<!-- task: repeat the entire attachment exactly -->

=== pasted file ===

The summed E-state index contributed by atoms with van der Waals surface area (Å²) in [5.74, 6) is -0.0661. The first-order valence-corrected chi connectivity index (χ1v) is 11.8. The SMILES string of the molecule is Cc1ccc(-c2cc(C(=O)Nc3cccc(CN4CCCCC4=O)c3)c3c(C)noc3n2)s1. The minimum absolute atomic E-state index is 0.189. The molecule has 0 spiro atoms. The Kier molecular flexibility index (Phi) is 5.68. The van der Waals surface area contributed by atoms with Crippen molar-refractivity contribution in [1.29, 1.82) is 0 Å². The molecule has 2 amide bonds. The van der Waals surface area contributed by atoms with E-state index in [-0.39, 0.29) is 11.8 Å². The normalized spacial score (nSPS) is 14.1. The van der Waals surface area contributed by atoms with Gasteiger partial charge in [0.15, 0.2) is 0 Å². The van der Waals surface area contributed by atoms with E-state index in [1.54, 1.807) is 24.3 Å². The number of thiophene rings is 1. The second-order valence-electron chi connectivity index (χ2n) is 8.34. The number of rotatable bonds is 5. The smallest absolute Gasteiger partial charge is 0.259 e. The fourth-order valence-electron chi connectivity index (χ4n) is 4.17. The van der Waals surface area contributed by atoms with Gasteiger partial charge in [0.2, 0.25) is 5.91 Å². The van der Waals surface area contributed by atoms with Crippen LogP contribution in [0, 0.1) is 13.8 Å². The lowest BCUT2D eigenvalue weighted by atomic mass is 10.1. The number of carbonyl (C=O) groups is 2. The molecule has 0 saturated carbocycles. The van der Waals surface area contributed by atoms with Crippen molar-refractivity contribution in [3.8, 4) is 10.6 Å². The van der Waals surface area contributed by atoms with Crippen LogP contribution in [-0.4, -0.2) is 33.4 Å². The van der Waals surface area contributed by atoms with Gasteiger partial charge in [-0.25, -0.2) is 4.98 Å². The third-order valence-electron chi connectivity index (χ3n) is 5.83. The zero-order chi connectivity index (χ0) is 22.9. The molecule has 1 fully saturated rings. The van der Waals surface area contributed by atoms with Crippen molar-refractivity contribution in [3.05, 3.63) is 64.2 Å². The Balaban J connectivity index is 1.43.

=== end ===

The summed E-state index contributed by atoms with van der Waals surface area (Å²) in [5.74, 6) is -0.0661. The first-order valence-corrected chi connectivity index (χ1v) is 11.8. The SMILES string of the molecule is Cc1ccc(-c2cc(C(=O)Nc3cccc(CN4CCCCC4=O)c3)c3c(C)noc3n2)s1. The minimum absolute atomic E-state index is 0.189. The molecule has 0 spiro atoms. The Kier molecular flexibility index (Phi) is 5.68. The van der Waals surface area contributed by atoms with Crippen molar-refractivity contribution in [1.29, 1.82) is 0 Å². The molecule has 2 amide bonds. The van der Waals surface area contributed by atoms with E-state index in [-0.39, 0.29) is 11.8 Å². The normalized spacial score (nSPS) is 14.1. The van der Waals surface area contributed by atoms with Gasteiger partial charge in [0.15, 0.2) is 0 Å². The van der Waals surface area contributed by atoms with E-state index in [1.54, 1.807) is 24.3 Å². The number of thiophene rings is 1. The second-order valence-electron chi connectivity index (χ2n) is 8.34. The number of rotatable bonds is 5. The smallest absolute Gasteiger partial charge is 0.259 e. The fourth-order valence-electron chi connectivity index (χ4n) is 4.17. The van der Waals surface area contributed by atoms with Gasteiger partial charge in [0.2, 0.25) is 5.91 Å². The van der Waals surface area contributed by atoms with Crippen LogP contribution in [0, 0.1) is 13.8 Å². The lowest BCUT2D eigenvalue weighted by atomic mass is 10.1. The number of carbonyl (C=O) groups is 2. The molecule has 0 saturated carbocycles. The van der Waals surface area contributed by atoms with Crippen molar-refractivity contribution in [3.8, 4) is 10.6 Å². The van der Waals surface area contributed by atoms with Crippen LogP contribution in [-0.4, -0.2) is 33.4 Å². The van der Waals surface area contributed by atoms with Gasteiger partial charge in [-0.25, -0.2) is 4.98 Å². The third-order valence-electron chi connectivity index (χ3n) is 5.83. The zero-order chi connectivity index (χ0) is 22.9. The molecule has 1 fully saturated rings. The van der Waals surface area contributed by atoms with Crippen molar-refractivity contribution in [3.05, 3.63) is 64.2 Å². The Balaban J connectivity index is 1.43.